5 vaginal health mistakes women make when exercising

Ever found that you’re slightly uncomfortable *down there* post workout? Then you need to have a read of this.  

Ahh, vaginas. They’re incredible, self-cleaning machines and the source of much pleasure, but they’re also at the root of a lot of pain and discomfort – especially when it comes to fitness. You probably don’t think about your vagina or vulva at the gym too much. We’ve got our hygiene routine in place for sex, but who really stops to think about the impact a workout might have on their nether regions?

Perhaps that’s something we could all do with working on as we move into a new year. The last thing anyone needs in January is an infection or bruising to provide yet another barrier to exercise. It’s worth noting that some women live with recurrent UTIs and cystitis, and those conditions probably aren’t caused by sweaty leggings or too-vigorous workouts – but they could exacerbate symptoms. For the rest of us, it’s about maintaining a healthy vaginal pH and making sure that we feel comfortable before, during and after exercise.

With that in mind, we’ve been asking Valentina Milanova, founder of Daye, a gynaecological health company that is committed to raising the standards in gynae health, for the most common vaginal mistakes many of us make in our pursuit of fitness.  

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Not wearing moisture-wicking workout clothes with a cotton crotch

You’ve got a favourite pair of leggings. They’re totally sweat-proof, comfy and – best of all – don’t smell. But sweat-proof clothing is probably the last thing you want to work out in; if your clothes repel moisture, that’s just going to sit next to your skin… festering.

“Synthetic fibres like lycra and nylon can trap heat and moisture, which encourages bacteria to thrive. Any material that wicks away moisture discourages bacteria from breeding and reduces your risk of developing infections. And while we appreciate that no one loves a visible panty line (VPL), cotton undies really are the best for exercise – especially if you’re prone to vaginal issues,” Milanova explains.

Even if your leggings the most stretchy, comfortable pair, that doesn’t mean they’re sweat-wicking or airy enough for good vaginal health.

Staying in the same clothes when you don’t have time to shower

I cycle everywhere, and when I get to the office, the first thing I do is change outfits in the bathroom – right down to my pants. Why? Because even though I’m not sweaty enough to shower (and don’t have the time to have one post-commute), I know that staying in slightly damp clothes is going to lead to trouble.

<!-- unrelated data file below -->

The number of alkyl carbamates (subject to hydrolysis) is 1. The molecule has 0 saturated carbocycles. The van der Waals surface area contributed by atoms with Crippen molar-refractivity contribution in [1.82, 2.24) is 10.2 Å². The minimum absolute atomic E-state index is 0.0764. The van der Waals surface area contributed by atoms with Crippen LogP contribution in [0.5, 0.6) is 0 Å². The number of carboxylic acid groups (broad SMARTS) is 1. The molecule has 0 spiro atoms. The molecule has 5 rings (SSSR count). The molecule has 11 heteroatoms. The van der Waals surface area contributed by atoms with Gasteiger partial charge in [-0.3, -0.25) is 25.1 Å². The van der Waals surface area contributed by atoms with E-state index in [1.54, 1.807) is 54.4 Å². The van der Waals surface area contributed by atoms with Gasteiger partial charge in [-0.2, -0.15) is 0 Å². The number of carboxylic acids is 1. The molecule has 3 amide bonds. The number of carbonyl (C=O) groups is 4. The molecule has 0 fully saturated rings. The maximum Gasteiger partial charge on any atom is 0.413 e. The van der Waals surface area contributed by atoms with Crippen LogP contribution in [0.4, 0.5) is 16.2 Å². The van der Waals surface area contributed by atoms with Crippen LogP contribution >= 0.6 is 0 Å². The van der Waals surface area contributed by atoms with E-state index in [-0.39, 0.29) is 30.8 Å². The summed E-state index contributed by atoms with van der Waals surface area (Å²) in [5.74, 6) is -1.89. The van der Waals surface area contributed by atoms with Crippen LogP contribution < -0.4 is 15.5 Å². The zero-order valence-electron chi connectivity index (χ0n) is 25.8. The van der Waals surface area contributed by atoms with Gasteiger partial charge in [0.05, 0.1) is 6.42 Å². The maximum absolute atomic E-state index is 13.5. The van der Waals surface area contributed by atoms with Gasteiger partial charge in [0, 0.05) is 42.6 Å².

Milanova says not showering after a class or workout is fine: “It’s the prolonged exposure to moisture that can tip your vaginal flora into infection territory.” So even if you don’t shower fully, she recommends allowing your vagina to dry off thoroughly, including changing your underwear. 

When you do get to a shower, she recommends that you “avoid antibacterial washes or anything with perfume, as these can disrupt your vaginal PH”. Our first fitness resolution of 2021? To always carry a spare pair of underwear in our workout bag. 

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Thinking that gut supplements only affect digestion

“Probiotics are a great way to help look after your vaginal health, whether you’re prone to vaginal infections or not,” Milanova says. “Most people are familiar with probiotics for gut health. Much like your gut, your vagina is home to billions of bacteria (some good, some bad), and these make up your vaginal microbiome. When there aren’t enough good bacteria, you’re at greater risk of infections like STIs, thrush and BV (bacterial vaginosis).”

Your best bet is to eat a couple of portions of fermented foods a day, as they tend to be rich in probiotics that will feed your gut bacteria. For example: yoghurt, kimchi, sourdough bread and some cheeses.

Failing that, think about taking a probiotic designed to boost the levels of good bacteria and enhance your vaginal microbiome. Brands likeProViotics can be taken orally for maintenance or vaginally if you’re prone to infection. 

Having spin bike seats at the wrong height

Spinning is probably the most fun you can have sober… and it’s also a great cardio workout. But Milanova warns that the increased exposure to vaginal pressure, heat and moisture can mean that it increases the risk of recurrent vaginal infections.

“If you don’t want to wave goodbye to the bike, make sure you’re wearing cotton underwear and washing as soon as you can post-spin. The height and type of the seat are also important; the pressure needs to be transferred to the sit bones rather than the labia, and sitting in a more upright position can also help.” 

Putting too much pressure on your vagina

We’re always banging on about the fact that you should be mixing up your workout to get the most out of it. But it’s not just your muscles that’ll thank you – it’s also your vagina.“If you’re prone to vaginal infections, switching up your exercise routine can be a good way to minimise your risk of infection.” 

She suggests switching between running, HIIT and cycling rather than just sitting on the Wattbike. Lower-intensity workouts such as yoga and pilates are also great because there’s less sweat being produced.But even after a yin yoga sesh, she recommends changing your underwear.

Images: Getty

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